We got higher than we have since November. Willow enjoyed the snow which was plenty and stopped our ascent just below where we find orchids.

RCE_2603Willow digs in.

I looked to patches without snow for orchids, though I knew it was too early. Willow ran for sticks and snowballs, raised her nose for the smell of rodents and scratched and dug for thawing scent.

Many of the slides have not yet come down. The grass is greening in the valley bottom. It felt good to be out breathing the air, listening for birds, feeling the last spring snow underfoot and looking for trees that died during winter to add to the woodpile.

 

between seasons

CRW_00144smWhich way to go?

This is spring. Lisa and I had snow during breakfast in the mountains this morning. We huddled while Willow hunted. The thawing winter smells must be wonderful for her. The clouds shine every shade of grey. Birds sing from thick once and awhile they let us see them. Every now and again the sun shines through, warming us up. Still it was chilly enough to put a small fire on to warm the house.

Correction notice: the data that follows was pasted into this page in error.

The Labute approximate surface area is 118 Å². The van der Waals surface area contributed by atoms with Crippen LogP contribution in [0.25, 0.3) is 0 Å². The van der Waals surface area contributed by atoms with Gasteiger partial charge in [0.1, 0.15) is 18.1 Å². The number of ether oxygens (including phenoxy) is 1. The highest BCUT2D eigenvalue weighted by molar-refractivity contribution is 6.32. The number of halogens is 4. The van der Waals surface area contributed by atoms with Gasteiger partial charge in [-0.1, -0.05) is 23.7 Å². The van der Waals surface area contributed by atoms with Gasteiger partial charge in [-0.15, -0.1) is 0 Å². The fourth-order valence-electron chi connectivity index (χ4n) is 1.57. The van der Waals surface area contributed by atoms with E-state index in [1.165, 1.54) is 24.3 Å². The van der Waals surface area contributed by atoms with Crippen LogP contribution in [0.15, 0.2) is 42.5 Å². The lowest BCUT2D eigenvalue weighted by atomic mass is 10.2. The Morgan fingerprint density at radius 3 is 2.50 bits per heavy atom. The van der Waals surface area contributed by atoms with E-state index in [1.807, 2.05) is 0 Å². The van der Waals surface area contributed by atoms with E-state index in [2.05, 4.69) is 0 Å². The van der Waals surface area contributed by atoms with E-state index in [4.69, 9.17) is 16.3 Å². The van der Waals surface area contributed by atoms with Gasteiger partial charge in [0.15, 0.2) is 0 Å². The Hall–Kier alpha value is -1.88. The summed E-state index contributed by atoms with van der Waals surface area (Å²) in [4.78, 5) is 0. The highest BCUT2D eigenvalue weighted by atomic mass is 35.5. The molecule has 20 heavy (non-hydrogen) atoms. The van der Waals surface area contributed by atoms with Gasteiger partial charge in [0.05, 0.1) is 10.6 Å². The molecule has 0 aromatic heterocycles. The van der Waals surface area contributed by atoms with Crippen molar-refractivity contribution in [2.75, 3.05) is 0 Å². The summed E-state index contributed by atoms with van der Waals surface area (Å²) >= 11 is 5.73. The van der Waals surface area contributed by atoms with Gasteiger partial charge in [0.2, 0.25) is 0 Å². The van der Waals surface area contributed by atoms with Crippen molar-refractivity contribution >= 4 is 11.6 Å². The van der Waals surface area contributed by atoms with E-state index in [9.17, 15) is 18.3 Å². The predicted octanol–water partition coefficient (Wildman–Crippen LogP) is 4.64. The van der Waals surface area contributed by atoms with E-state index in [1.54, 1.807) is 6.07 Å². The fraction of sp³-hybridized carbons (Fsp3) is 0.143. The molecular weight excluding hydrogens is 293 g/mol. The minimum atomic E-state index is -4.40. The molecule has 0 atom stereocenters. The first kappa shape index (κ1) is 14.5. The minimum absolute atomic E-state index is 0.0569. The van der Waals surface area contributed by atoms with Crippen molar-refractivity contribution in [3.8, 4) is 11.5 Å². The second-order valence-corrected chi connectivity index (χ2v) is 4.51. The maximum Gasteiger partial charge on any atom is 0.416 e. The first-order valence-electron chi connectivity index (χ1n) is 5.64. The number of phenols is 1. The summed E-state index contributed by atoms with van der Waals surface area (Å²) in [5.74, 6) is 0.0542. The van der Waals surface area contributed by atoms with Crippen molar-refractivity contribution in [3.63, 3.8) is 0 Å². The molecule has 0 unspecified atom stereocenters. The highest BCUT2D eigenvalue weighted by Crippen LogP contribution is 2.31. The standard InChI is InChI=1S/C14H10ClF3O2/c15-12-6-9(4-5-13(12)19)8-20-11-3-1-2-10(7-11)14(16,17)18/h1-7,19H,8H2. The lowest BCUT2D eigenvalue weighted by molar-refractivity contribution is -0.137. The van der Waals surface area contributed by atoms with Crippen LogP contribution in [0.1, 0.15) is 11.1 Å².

CRW_0014Western Meadowlark letting it’s voice be heard.

ever-present mountains

CRW_0009Wilmer

The March winds are starting to blow. It won’t be long the ice and snow will break up, turning every patch of standing earth wet and muddy.

The birds have been singing and I even saw a few young Bighorn rams clacking heads. It’s good to practice the the fight and fuck so when they get older they’ll be good at it. It’s the same for humans whether we think so or not!

the rod and gun

lwr&gLake Windermere Rod and Gun centennial poster. 

The above Lake Windermere Rod and Gun poster caught my eye (not difficult as it was designed by Lisa). The poster is for their annual Banquet and Dance. This year the club is celebrating their 100 years anniversary of being in existence. To my knowledge they are the second oldest club in the Windermere Valley

The Rod and Gun does many worthwhile environmental projects throughout the valley and also espouses and teaches ethical hunting, fishing and gun safety to local youth and adults.